Anglesite (PbSO4)

7.40

6.33

7.00

92.4

91.4

95.1

6.96

8.48

5.40

90.0

90.0

90.0

6.18 (6.32)

Anhydrite (CaSO4)

6.79

8.39

7.09

87.1

90.0

90.2

6.99

6.25

7.00

90.0

90.0

90.0

2.24 (2.96)

Arcanite (K2SO4)

7.55

9.62

6.38

89.9

90.1

90.2

7.48

10.07

5.76

90.0

90.0

90.0

2.50 (2.67)

Barite (BaSO4)

7.44

5.37

9.34

90.1

89.9

90.0

7.15

5.46

8.88

90.0

90.0

90.0

4.15 (4.47)

Celestine (SrSO4)

8.43

5.67

6.93

90.1

89.8

91.1

8.39

5.36

6.89

90.0

90.0

90.0

3.68 (3.94)

Epsomite (MgSO4 (H2O)7)

11.82

11.81

6.19

89.9

90.0

90.1

11.89

12.01

6.86

90.0

90.0

90.0

1.89 (1.67)

Glauberite (CaNaSO4)

8.41

10.59

10.18

50.5

90.1

90.1

8.31

8.53

10.13

76.7

90.0

90.0

2.64 (2.78)

Gypsum (CaSO4·2H2O)

5.58

14.42

6.71

90.2

106.1

90.2

5.67

15.10

6.49

90.0

118.5

90.0

2.21 (2.34)

Hanksite (KCl)2(Na2O)22(SO3)18(CO2)4

11.65

11.76

21.87

88.0

90.5

119.2

10.47

10.46

21.19

90.0

90.0

120.0

1.99 (2.59)

Hexahydrite (MgSO4·6(H2O))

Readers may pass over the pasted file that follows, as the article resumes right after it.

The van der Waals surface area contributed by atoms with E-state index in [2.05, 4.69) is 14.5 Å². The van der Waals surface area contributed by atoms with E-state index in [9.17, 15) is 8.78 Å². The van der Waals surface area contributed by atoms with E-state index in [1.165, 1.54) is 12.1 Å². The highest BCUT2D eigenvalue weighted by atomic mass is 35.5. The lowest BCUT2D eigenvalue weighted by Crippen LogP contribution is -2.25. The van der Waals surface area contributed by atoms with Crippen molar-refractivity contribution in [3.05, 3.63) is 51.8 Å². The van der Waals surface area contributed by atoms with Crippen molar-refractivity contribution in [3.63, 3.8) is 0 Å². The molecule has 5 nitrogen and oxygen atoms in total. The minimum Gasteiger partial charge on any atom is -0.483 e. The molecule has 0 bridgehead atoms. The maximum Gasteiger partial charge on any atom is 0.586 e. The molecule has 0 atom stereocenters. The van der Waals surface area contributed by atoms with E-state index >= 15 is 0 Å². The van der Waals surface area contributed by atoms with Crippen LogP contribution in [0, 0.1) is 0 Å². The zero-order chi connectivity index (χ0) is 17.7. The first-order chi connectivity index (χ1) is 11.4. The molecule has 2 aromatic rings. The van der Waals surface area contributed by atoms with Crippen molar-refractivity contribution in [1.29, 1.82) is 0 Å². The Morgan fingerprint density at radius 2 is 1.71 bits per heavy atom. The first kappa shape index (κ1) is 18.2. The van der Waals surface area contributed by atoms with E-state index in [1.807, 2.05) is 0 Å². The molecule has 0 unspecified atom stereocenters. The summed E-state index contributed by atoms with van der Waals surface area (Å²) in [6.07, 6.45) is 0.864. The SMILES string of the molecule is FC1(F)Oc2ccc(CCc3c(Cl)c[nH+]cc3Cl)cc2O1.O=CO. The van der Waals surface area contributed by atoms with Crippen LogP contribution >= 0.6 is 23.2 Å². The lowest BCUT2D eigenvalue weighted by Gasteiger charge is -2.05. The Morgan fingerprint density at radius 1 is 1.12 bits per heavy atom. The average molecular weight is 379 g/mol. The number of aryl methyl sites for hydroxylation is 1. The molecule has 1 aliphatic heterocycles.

24.30

6.92

9.65

89.8

78.2

90.0

24.41

7.21

10.11

90.0

81.7

90.0

1.91 (1.72)

Langbeinite (K2Ca2(SO4)3)

10.70

10.38

10.58

89.3

89.0

90.2

10.43

10.43

10.43

90.0

90.0

90.0

2.52 (2.62)

Leonite (K2Mg(SO4)2·4(H2O))

10.73

8.99

13.04

89.9

95.6

90.0

9.85

9.47

11.78

90.0

84.7

90.0

1.95 (2.23)

Mercallite (KHSO4)

9.85

17.85

8.715

90.2

90.0

90.6

9.80

18.96

8.41

90.0

90.0

90.0

2.36 (2.32)

Thenardite (Na2SO4)

6.34

13.28

11.31

90.2

91.1

90.2

5.87

12.30

9.83

90.0

90.0

90.0

1.98 (2.66)

Zinkosite (ZnSO4)

4.93

6.36

8.85

90.1

86.6

90.1

4.77

6.75

8.60

90.0

90.0

90.0

3.87 (3.87)

Sulfides

Cinnabar (HgS)

4.31

4.31

9.87

90.0

90.0

60.0

4.15

4.15

9.51

90.0

90.0

60.0

7.30 (8.17)

Galena (PbS)

5.87

5.87

5.87

90.0

90.0

90.0

5.94

5.94

5.94

90.0

90.0

90.0

7.86 (7.60)

Greenockite (CdS)

6.70

7.15

4.13

90.0

89.9

89.9

6.75

7.16

4.13

90.0

90.0

90.0

4.85 (4.80)

Hawleyite (CdS)